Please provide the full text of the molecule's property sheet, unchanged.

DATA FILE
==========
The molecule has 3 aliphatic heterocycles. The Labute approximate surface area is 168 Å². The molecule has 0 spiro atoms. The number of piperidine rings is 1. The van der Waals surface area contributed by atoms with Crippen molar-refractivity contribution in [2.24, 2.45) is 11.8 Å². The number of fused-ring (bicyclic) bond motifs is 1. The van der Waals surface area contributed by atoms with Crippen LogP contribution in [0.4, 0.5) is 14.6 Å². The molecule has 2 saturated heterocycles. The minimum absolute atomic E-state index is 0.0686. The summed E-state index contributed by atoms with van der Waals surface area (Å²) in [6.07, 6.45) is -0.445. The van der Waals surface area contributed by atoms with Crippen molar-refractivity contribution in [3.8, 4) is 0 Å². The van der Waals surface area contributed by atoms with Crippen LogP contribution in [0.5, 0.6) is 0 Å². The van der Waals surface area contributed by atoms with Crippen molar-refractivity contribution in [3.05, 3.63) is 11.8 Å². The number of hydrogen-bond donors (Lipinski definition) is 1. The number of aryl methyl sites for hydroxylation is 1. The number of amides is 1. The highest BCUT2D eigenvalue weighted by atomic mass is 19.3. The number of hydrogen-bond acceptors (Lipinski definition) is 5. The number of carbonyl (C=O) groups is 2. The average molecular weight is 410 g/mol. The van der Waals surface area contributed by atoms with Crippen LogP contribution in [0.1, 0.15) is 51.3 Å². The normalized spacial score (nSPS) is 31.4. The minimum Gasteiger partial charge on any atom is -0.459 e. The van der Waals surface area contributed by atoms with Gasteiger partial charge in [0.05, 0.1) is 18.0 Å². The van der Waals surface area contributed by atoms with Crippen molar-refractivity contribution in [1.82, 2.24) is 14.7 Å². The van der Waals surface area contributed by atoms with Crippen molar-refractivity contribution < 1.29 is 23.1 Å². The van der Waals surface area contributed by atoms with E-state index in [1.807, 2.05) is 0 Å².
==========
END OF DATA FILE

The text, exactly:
The molecule has 3 aliphatic heterocycles. The Labute approximate surface area is 168 Å². The molecule has 0 spiro atoms. The number of piperidine rings is 1. The van der Waals surface area contributed by atoms with Crippen molar-refractivity contribution in [2.24, 2.45) is 11.8 Å². The number of fused-ring (bicyclic) bond motifs is 1. The van der Waals surface area contributed by atoms with Crippen LogP contribution in [0.4, 0.5) is 14.6 Å². The molecule has 2 saturated heterocycles. The minimum absolute atomic E-state index is 0.0686. The summed E-state index contributed by atoms with van der Waals surface area (Å²) in [6.07, 6.45) is -0.445. The van der Waals surface area contributed by atoms with Crippen molar-refractivity contribution in [3.8, 4) is 0 Å². The van der Waals surface area contributed by atoms with Crippen LogP contribution in [0.5, 0.6) is 0 Å². The van der Waals surface area contributed by atoms with Crippen molar-refractivity contribution in [3.05, 3.63) is 11.8 Å². The number of hydrogen-bond donors (Lipinski definition) is 1. The number of aryl methyl sites for hydroxylation is 1. The number of amides is 1. The highest BCUT2D eigenvalue weighted by atomic mass is 19.3. The number of hydrogen-bond acceptors (Lipinski definition) is 5. The number of carbonyl (C=O) groups is 2. The average molecular weight is 410 g/mol. The van der Waals surface area contributed by atoms with Crippen LogP contribution in [0.1, 0.15) is 51.3 Å². The normalized spacial score (nSPS) is 31.4. The minimum Gasteiger partial charge on any atom is -0.459 e. The van der Waals surface area contributed by atoms with Gasteiger partial charge in [0.05, 0.1) is 18.0 Å². The van der Waals surface area contributed by atoms with Crippen molar-refractivity contribution in [1.82, 2.24) is 14.7 Å². The van der Waals surface area contributed by atoms with Crippen molar-refractivity contribution < 1.29 is 23.1 Å². The van der Waals surface area contributed by atoms with E-state index in [1.807, 2.05) is 0 Å².